Home Tax Credits to Spur Economic Development

City trying to revitalize Como neighborhood

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    NEWSLETTERS

    Fort Worth is working to spur development in the Como neighborhood by adding new rental homes.

    Several neighborhoods across Fort Worth are set to get new developments in areas hard-hit by the foreclosure crisis.

    Vacant, empty lots litter the Como neighborhood. The City Council gave the go-ahead this week and in January to sell 36 such vacant lots to a developer and the city housing authority to create Lakeside Village Homes.

    The affordable single-family homes will be rentals for the first 15 years thanks to state home tax credits. After that, the renter can purchase the home for less than it is worth.

    The city will apply for the credits by the March 1 deadline and, given the successful approval of a similar project in Terrell Heights last year, expect to be approved again.

    Revitalizing the Como Neighborhood

    [DFW] Revitalizing the Como Neighborhood
    Fort Worth is working to spur development in the Como neighborhood by adding new rental homes.

    City officials say the project will spur economic growth.

    "If we can turn around the neighborhood by bringing back some new housing, some affordable housing, then we're able to get folks into the houses that have disposable income, and then the retail and commercial will follow after that," said Jay Chapa, director of economic and community development.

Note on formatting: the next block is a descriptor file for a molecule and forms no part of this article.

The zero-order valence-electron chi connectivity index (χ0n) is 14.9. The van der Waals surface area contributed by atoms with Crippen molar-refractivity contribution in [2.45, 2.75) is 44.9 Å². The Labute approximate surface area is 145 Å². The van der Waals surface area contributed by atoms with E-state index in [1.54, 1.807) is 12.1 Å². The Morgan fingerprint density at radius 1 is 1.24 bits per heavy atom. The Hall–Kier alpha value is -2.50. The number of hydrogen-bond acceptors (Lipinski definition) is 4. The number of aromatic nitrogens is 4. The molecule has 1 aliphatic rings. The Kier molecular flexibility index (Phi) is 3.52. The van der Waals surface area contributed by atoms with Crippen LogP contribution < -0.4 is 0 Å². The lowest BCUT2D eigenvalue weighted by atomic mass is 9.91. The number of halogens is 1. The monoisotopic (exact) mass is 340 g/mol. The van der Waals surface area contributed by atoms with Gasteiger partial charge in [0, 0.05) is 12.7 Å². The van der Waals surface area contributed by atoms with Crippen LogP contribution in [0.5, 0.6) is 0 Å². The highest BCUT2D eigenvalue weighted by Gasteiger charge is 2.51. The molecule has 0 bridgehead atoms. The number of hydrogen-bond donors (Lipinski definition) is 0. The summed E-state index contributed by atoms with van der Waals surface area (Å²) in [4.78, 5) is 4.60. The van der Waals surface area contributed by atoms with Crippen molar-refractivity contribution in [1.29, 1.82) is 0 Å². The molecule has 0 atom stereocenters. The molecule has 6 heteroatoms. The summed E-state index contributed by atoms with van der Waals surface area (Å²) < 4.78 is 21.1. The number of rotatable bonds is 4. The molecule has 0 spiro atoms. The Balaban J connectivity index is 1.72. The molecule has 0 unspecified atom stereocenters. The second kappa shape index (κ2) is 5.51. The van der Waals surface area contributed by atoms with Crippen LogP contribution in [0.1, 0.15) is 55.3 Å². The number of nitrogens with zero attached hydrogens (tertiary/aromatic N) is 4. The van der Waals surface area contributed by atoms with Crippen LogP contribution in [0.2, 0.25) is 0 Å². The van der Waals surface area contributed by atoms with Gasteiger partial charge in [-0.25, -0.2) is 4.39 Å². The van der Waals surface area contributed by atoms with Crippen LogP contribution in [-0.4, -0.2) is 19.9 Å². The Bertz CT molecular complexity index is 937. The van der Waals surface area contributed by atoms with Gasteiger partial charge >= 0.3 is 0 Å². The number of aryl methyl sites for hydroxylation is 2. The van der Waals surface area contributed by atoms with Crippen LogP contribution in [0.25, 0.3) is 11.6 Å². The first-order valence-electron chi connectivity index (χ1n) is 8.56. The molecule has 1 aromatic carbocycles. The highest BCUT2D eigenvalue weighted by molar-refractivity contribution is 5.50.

There is also a significant economic impact from the project because vacant lots don't generate property taxes.

    "That's part of the direct benefit to the city," Chapa said. "But I think at the end of the day, like most major cities, we don't have enough quality, affordable, accessible housing for the folks who need it in town."

    One of the 36 lots sits right next door to Merle Jackson and her husband. Jackson has spent most of her life living in Como and sees nothing but positives in the project.

    "If somebody is bringing a house close to somebody's property that wants to stay, it will be a positive thing to bring a new house in there," she said. "I think it will be a positive change to bring some new houses in here."

    The city will know by August if the state will grant the credits to get the project started.

    The Como Neighborhood Advisory Council is holding an informational meeting about the project Thursday night at the Como Community Center.

    Council Chair Dorothy Debose said most everyone is in support of the project.